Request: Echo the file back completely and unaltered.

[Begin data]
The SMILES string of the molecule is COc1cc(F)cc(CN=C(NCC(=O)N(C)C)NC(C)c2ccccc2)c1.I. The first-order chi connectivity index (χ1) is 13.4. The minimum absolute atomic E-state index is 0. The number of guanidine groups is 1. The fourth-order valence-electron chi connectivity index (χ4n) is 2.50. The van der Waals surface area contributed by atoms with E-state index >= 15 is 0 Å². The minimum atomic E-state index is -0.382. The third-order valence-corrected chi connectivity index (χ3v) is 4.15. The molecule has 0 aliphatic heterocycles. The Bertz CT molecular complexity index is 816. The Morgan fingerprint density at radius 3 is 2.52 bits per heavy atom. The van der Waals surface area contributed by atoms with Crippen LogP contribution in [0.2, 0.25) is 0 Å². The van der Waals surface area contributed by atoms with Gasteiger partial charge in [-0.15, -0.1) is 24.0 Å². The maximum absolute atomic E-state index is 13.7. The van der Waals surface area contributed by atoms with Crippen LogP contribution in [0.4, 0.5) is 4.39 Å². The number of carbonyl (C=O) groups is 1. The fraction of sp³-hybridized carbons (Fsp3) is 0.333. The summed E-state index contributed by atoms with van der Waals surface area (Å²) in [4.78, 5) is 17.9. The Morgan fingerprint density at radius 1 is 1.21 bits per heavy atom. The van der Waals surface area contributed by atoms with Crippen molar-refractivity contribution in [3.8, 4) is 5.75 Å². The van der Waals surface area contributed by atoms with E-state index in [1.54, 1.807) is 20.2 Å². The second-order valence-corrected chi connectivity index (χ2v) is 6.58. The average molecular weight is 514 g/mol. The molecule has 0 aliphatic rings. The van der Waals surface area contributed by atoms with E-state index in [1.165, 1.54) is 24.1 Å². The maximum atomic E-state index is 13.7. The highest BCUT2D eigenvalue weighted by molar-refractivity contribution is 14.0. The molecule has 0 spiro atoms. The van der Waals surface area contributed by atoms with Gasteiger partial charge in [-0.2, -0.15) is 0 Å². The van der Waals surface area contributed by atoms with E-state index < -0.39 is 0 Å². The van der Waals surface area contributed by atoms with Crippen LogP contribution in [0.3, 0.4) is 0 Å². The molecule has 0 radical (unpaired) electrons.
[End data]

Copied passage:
The SMILES string of the molecule is COc1cc(F)cc(CN=C(NCC(=O)N(C)C)NC(C)c2ccccc2)c1.I. The first-order chi connectivity index (χ1) is 13.4. The minimum absolute atomic E-state index is 0. The number of guanidine groups is 1. The fourth-order valence-electron chi connectivity index (χ4n) is 2.50. The van der Waals surface area contributed by atoms with E-state index >= 15 is 0 Å². The minimum atomic E-state index is -0.382. The third-order valence-corrected chi connectivity index (χ3v) is 4.15. The molecule has 0 aliphatic heterocycles. The Bertz CT molecular complexity index is 816. The Morgan fingerprint density at radius 3 is 2.52 bits per heavy atom. The van der Waals surface area contributed by atoms with Crippen LogP contribution in [0.2, 0.25) is 0 Å². The van der Waals surface area contributed by atoms with Gasteiger partial charge in [-0.15, -0.1) is 24.0 Å². The maximum absolute atomic E-state index is 13.7. The van der Waals surface area contributed by atoms with Crippen LogP contribution in [0.4, 0.5) is 4.39 Å². The number of carbonyl (C=O) groups is 1. The fraction of sp³-hybridized carbons (Fsp3) is 0.333. The summed E-state index contributed by atoms with van der Waals surface area (Å²) in [4.78, 5) is 17.9. The Morgan fingerprint density at radius 1 is 1.21 bits per heavy atom. The van der Waals surface area contributed by atoms with Crippen molar-refractivity contribution in [3.8, 4) is 5.75 Å². The van der Waals surface area contributed by atoms with E-state index in [1.54, 1.807) is 20.2 Å². The second-order valence-corrected chi connectivity index (χ2v) is 6.58. The average molecular weight is 514 g/mol. The molecule has 0 aliphatic rings. The van der Waals surface area contributed by atoms with E-state index in [1.165, 1.54) is 24.1 Å². The maximum atomic E-state index is 13.7. The highest BCUT2D eigenvalue weighted by molar-refractivity contribution is 14.0. The molecule has 0 spiro atoms. The van der Waals surface area contributed by atoms with Gasteiger partial charge in [-0.2, -0.15) is 0 Å². The van der Waals surface area contributed by atoms with E-state index < -0.39 is 0 Å². The van der Waals surface area contributed by atoms with Crippen LogP contribution in [0.3, 0.4) is 0 Å². The molecule has 0 radical (unpaired) electrons.